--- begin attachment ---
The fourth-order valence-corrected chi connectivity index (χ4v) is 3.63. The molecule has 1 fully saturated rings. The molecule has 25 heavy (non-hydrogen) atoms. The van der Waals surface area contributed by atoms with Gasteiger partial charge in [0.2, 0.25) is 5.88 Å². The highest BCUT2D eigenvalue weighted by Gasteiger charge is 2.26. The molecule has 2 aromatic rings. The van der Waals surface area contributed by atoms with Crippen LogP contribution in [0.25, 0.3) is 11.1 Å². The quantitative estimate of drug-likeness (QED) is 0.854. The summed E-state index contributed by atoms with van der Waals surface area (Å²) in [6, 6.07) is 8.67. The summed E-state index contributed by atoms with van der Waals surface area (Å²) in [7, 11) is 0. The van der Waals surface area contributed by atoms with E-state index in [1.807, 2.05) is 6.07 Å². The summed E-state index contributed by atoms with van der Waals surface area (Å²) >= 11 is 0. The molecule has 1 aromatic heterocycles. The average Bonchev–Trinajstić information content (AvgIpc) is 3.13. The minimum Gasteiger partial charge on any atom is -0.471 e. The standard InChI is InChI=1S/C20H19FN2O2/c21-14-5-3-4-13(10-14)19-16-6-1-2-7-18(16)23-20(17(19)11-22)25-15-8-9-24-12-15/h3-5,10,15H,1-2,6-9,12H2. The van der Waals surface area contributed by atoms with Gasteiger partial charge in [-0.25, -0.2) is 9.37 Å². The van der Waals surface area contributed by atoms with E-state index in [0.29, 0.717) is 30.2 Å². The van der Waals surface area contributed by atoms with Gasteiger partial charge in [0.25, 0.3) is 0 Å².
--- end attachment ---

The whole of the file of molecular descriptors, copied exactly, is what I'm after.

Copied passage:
The fourth-order valence-corrected chi connectivity index (χ4v) is 3.63. The molecule has 1 fully saturated rings. The molecule has 25 heavy (non-hydrogen) atoms. The van der Waals surface area contributed by atoms with Gasteiger partial charge in [0.2, 0.25) is 5.88 Å². The highest BCUT2D eigenvalue weighted by Gasteiger charge is 2.26. The molecule has 2 aromatic rings. The van der Waals surface area contributed by atoms with Crippen LogP contribution in [0.25, 0.3) is 11.1 Å². The quantitative estimate of drug-likeness (QED) is 0.854. The summed E-state index contributed by atoms with van der Waals surface area (Å²) in [6, 6.07) is 8.67. The summed E-state index contributed by atoms with van der Waals surface area (Å²) in [7, 11) is 0. The van der Waals surface area contributed by atoms with E-state index in [1.807, 2.05) is 6.07 Å². The summed E-state index contributed by atoms with van der Waals surface area (Å²) >= 11 is 0. The molecule has 1 aromatic heterocycles. The average Bonchev–Trinajstić information content (AvgIpc) is 3.13. The minimum Gasteiger partial charge on any atom is -0.471 e. The standard InChI is InChI=1S/C20H19FN2O2/c21-14-5-3-4-13(10-14)19-16-6-1-2-7-18(16)23-20(17(19)11-22)25-15-8-9-24-12-15/h3-5,10,15H,1-2,6-9,12H2. The van der Waals surface area contributed by atoms with Gasteiger partial charge in [-0.25, -0.2) is 9.37 Å². The van der Waals surface area contributed by atoms with E-state index in [0.29, 0.717) is 30.2 Å². The van der Waals surface area contributed by atoms with Gasteiger partial charge in [0.25, 0.3) is 0 Å².